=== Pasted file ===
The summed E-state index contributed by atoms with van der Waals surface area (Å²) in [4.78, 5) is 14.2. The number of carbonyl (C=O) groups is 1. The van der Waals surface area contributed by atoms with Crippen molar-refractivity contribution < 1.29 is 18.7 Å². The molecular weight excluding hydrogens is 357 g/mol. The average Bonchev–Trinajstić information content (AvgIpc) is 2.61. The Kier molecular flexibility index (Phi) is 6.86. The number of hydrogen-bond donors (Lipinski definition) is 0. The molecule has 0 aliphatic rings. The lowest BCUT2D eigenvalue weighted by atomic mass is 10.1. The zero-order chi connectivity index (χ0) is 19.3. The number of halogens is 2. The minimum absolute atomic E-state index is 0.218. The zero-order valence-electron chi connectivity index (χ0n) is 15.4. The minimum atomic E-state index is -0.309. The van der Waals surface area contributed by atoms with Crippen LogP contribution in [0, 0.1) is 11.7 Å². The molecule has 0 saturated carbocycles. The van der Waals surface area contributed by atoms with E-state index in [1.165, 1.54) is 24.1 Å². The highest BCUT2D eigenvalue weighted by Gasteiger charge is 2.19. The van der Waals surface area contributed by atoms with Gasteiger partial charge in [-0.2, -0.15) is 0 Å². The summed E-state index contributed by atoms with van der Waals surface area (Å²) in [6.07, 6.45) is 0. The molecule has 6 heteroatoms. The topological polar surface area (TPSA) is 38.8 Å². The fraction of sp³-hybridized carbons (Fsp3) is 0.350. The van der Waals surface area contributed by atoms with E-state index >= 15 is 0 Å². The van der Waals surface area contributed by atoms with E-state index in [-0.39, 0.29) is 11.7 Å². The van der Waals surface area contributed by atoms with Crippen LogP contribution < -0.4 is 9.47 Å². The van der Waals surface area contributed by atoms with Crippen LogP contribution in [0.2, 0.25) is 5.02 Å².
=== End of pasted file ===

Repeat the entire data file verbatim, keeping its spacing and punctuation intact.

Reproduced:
The summed E-state index contributed by atoms with van der Waals surface area (Å²) in [4.78, 5) is 14.2. The number of carbonyl (C=O) groups is 1. The van der Waals surface area contributed by atoms with Crippen molar-refractivity contribution < 1.29 is 18.7 Å². The molecular weight excluding hydrogens is 357 g/mol. The average Bonchev–Trinajstić information content (AvgIpc) is 2.61. The Kier molecular flexibility index (Phi) is 6.86. The number of hydrogen-bond donors (Lipinski definition) is 0. The molecule has 0 aliphatic rings. The lowest BCUT2D eigenvalue weighted by atomic mass is 10.1. The zero-order chi connectivity index (χ0) is 19.3. The number of halogens is 2. The minimum absolute atomic E-state index is 0.218. The zero-order valence-electron chi connectivity index (χ0n) is 15.4. The minimum atomic E-state index is -0.309. The van der Waals surface area contributed by atoms with Crippen LogP contribution in [0, 0.1) is 11.7 Å². The molecule has 0 saturated carbocycles. The van der Waals surface area contributed by atoms with E-state index in [1.165, 1.54) is 24.1 Å². The highest BCUT2D eigenvalue weighted by Gasteiger charge is 2.19. The van der Waals surface area contributed by atoms with Gasteiger partial charge in [-0.2, -0.15) is 0 Å². The summed E-state index contributed by atoms with van der Waals surface area (Å²) in [6.07, 6.45) is 0. The molecule has 6 heteroatoms. The topological polar surface area (TPSA) is 38.8 Å². The fraction of sp³-hybridized carbons (Fsp3) is 0.350. The van der Waals surface area contributed by atoms with E-state index >= 15 is 0 Å². The van der Waals surface area contributed by atoms with E-state index in [-0.39, 0.29) is 11.7 Å². The van der Waals surface area contributed by atoms with Crippen LogP contribution < -0.4 is 9.47 Å². The van der Waals surface area contributed by atoms with Crippen LogP contribution in [0.2, 0.25) is 5.02 Å².